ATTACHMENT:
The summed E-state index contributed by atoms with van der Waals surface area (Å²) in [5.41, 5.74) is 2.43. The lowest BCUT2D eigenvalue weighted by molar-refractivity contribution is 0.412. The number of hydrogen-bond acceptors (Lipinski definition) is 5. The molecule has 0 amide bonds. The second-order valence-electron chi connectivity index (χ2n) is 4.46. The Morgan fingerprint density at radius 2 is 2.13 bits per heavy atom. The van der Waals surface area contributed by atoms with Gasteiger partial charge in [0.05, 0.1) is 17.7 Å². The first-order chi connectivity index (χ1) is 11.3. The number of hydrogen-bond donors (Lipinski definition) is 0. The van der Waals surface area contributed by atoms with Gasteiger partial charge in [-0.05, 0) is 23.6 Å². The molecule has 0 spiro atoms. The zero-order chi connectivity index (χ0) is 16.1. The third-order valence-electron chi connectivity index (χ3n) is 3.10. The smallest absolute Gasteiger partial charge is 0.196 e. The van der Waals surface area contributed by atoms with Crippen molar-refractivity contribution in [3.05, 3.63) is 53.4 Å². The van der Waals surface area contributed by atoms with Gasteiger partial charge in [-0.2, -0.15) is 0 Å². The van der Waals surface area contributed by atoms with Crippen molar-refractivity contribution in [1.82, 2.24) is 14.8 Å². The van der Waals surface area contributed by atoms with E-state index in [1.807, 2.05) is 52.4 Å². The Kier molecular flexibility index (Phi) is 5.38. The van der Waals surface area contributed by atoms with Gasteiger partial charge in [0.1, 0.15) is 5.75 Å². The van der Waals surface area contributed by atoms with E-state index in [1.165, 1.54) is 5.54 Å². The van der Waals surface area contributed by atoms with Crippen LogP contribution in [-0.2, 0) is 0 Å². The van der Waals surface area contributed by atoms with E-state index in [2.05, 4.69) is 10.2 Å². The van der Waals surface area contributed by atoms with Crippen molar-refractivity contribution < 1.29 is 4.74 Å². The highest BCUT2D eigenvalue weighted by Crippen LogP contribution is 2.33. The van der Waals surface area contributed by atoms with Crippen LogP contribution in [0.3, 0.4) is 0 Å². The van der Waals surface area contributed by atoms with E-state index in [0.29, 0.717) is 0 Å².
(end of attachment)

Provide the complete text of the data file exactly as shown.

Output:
The summed E-state index contributed by atoms with van der Waals surface area (Å²) in [5.41, 5.74) is 2.43. The lowest BCUT2D eigenvalue weighted by molar-refractivity contribution is 0.412. The number of hydrogen-bond acceptors (Lipinski definition) is 5. The molecule has 0 amide bonds. The second-order valence-electron chi connectivity index (χ2n) is 4.46. The Morgan fingerprint density at radius 2 is 2.13 bits per heavy atom. The van der Waals surface area contributed by atoms with Gasteiger partial charge in [0.05, 0.1) is 17.7 Å². The first-order chi connectivity index (χ1) is 11.3. The number of hydrogen-bond donors (Lipinski definition) is 0. The van der Waals surface area contributed by atoms with Gasteiger partial charge in [-0.05, 0) is 23.6 Å². The molecule has 0 spiro atoms. The zero-order chi connectivity index (χ0) is 16.1. The third-order valence-electron chi connectivity index (χ3n) is 3.10. The smallest absolute Gasteiger partial charge is 0.196 e. The van der Waals surface area contributed by atoms with Crippen molar-refractivity contribution in [3.05, 3.63) is 53.4 Å². The van der Waals surface area contributed by atoms with Gasteiger partial charge in [-0.2, -0.15) is 0 Å². The van der Waals surface area contributed by atoms with Crippen molar-refractivity contribution in [1.82, 2.24) is 14.8 Å². The van der Waals surface area contributed by atoms with E-state index in [1.807, 2.05) is 52.4 Å². The Kier molecular flexibility index (Phi) is 5.38. The van der Waals surface area contributed by atoms with Gasteiger partial charge in [0.1, 0.15) is 5.75 Å². The van der Waals surface area contributed by atoms with E-state index in [1.165, 1.54) is 5.54 Å². The van der Waals surface area contributed by atoms with Crippen LogP contribution in [-0.2, 0) is 0 Å². The van der Waals surface area contributed by atoms with E-state index in [2.05, 4.69) is 10.2 Å². The van der Waals surface area contributed by atoms with Crippen molar-refractivity contribution < 1.29 is 4.74 Å². The highest BCUT2D eigenvalue weighted by Crippen LogP contribution is 2.33. The van der Waals surface area contributed by atoms with Crippen LogP contribution in [0.3, 0.4) is 0 Å². The van der Waals surface area contributed by atoms with E-state index in [0.29, 0.717) is 0 Å².